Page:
Top 10 Veterans Stories in Today’s News – December 17, 2012


Veterans! Here’s your Top 10 News stories of the day compiled from the latest sources


We encourage you to browse our list so that you can take what you want and keep what you need

1.   Air Force expanding smoking restrictions.  Stepping outside for a quick smoke is taking on new meaning at Air Force bases around the world. According to Air Force regulations to take effect next year, those jonesing for a cigarette will need to find a “designated tobacco area” before lighting up.
2.   Battle of the Bulge veteran remembers WWII.  On Dec. 16, 1944, Melvin Diemer was stationed in Bastogne, Belgium. In 2012, this date may not jog a memory in most people, but it was the beginning of the Battle of the Bulge during World War II.
3.   Navy says working uniforms are extremely flammable.  Navy working uniforms are extremely flammable and will melt in a fire, putting sailors at risk, the Navy announced Wednesday.
4.   As war winds down, boots must shine. With the wars in Iraq and Afghanistan winding down, troops can look forward to what peace is bringing: Breathalyzer tests, cigarette price hikes, tighter rules on conduct and appearance, a heavy emphasis on safety and a slower promotion track.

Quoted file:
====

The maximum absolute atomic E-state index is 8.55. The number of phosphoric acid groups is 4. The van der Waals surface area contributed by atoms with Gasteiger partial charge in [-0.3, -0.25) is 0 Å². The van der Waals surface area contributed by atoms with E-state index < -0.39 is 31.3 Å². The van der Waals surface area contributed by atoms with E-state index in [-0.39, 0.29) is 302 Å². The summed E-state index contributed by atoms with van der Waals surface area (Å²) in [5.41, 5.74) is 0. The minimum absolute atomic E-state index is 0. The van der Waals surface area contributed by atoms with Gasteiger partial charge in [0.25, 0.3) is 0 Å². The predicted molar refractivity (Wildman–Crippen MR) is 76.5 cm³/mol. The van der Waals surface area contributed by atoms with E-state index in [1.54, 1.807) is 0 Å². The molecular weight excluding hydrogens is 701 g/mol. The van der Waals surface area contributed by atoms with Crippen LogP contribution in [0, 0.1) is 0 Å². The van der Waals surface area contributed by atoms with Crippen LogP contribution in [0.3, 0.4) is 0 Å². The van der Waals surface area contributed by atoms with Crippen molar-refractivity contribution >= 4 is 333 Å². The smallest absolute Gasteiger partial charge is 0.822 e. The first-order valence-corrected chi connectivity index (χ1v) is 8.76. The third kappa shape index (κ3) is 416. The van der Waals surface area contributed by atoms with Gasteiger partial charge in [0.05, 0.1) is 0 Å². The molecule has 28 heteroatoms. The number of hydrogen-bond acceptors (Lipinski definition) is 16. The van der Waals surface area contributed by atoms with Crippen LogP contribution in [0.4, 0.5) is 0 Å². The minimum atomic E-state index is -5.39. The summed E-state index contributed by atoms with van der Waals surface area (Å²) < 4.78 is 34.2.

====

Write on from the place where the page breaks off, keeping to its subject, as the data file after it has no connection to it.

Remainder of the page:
5.   Sanders Setting Priorities As Head Of Veterans Committee. Barre Montpelier (VT) Times Argus
6.   Wreath Laying Strikes A Chord On Solemn Day.  Portland (ME) Press Herald Wreaths Across America ceremony at Arlington National Cemetery in Virginia, a normally solemn place that was more so on Saturday “as thousands of volunteers from across the country – including large groups from Maine – converged on these hallowed grounds” to place about 110,000 wreaths on veterans’ graves. Moreover, “hundreds of thousands more wreaths were laid at graves in 800 cemeteries across the country.” The Press Herald says Saturday’s “ceremony also became part of the national mourning for 20 children killed just a day earlier at a Connecticut elementary school” by beginning “with a moment of silence for the children.” Karen Worcester, a co-organizer of the Wreaths event from Maine, where the tradition started with donations from the Worcester Wreath Company, said that “we need to teach our kids about the character of an American, which is to take care of each other.”

7.   Badly Wounded Veterans Seek VA’s Help For Fertility Treatments.  Los Angeles Times  Army Staff Sgt. Matt Kiel as part of “a growing population of veterans whose war wounds make it difficult for them to have children,” noting that Kiel started a lobbying effort to get the Department of Veterans Affairs to cover vitro fertilization. Sen. Patty Murray, chairwoman of the Veterans’ Affairs Committee, introduced legislation that “passed the Senate by unanimous consent Thursday directing the VA to make advanced fertility techniques like IVF available to disabled veterans, their spouses or surrogates.” The prospects of similar legislation in the House remains uncertain, and the VA has not taken a position on the Senate bill. Department spokesman Mark Ballesteros said officials “are ‘carefully considering’ the needs of a new generation of patients with new traumas.”